There are approximately 1.4 million migrant and seasonal farmworkers in the United States. They face many hardships in both their working and living environments including dangerous and demanding tasks, long hours, and inadequate rest. In a recent study published in the current issue of Journal of Agromedicine, Dr. Athena Ramos and colleagues from the University of Nebraska Medical Center College of Public Health, sought to explore gender differences in the reporting of fatigue and pain and to identify predictors of fatigue and pain among migrant farmworkers in Nebraska.
The study involved face-to-face interviews with 241 migrant farmworkers and found that there were moderate levels of fatigue and high levels of pain among migrant farmworkers even though most workers rated their health as good, very good, or excellent. The investigators found that women reported higher levels of fatigue and pain than their male counterparts; however, being female was only a significant predictor of fatigue, not pain. The authors indicate that this juxtaposition between reporting good health, fatigue, and pain may point to cultural notions of “hard work” and the embodiment of sufrimiento (having to suffer to survive), particularly for women.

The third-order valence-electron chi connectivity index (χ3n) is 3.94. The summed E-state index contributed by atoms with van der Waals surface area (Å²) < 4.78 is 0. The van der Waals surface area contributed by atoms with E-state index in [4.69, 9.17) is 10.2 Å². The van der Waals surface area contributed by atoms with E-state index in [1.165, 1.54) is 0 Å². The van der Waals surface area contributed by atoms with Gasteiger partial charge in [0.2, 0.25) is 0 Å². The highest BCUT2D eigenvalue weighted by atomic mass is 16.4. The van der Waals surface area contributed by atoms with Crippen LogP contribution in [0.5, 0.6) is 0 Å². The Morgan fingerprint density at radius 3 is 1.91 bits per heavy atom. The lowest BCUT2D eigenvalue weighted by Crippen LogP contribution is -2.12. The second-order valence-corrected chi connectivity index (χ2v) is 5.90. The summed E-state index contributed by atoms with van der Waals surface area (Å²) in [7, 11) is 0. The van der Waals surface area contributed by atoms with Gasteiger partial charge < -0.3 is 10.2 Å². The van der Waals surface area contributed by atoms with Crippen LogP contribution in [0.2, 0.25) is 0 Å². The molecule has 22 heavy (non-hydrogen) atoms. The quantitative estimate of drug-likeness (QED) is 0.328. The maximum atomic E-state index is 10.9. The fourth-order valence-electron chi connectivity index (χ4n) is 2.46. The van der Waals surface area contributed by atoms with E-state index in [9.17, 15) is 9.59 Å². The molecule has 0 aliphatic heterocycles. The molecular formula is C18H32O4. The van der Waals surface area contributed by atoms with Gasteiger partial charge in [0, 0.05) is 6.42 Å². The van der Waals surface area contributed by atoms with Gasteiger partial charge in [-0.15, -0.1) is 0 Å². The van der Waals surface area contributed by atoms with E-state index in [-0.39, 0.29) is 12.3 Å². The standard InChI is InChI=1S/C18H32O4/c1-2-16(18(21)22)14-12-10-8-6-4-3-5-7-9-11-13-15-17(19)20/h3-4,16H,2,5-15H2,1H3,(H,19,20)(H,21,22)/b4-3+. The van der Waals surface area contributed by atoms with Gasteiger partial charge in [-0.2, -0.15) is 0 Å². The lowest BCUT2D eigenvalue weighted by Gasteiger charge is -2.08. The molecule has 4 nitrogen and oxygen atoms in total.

Dr. Ramos concludes, “There are gender-related disparities in the reporting of fatigue and pain among Latino/a migrant farmworkers. Understanding factors associated with fatigue and pain is critical to developing relevant interventions to improve health and safety among migrant farmworkers, particularly gender-specific programming. Extra precautions need to be taken to protect worker health and safety and reduce fatigue, particularly for female workers.Friday Letter Submission, Publish on March 06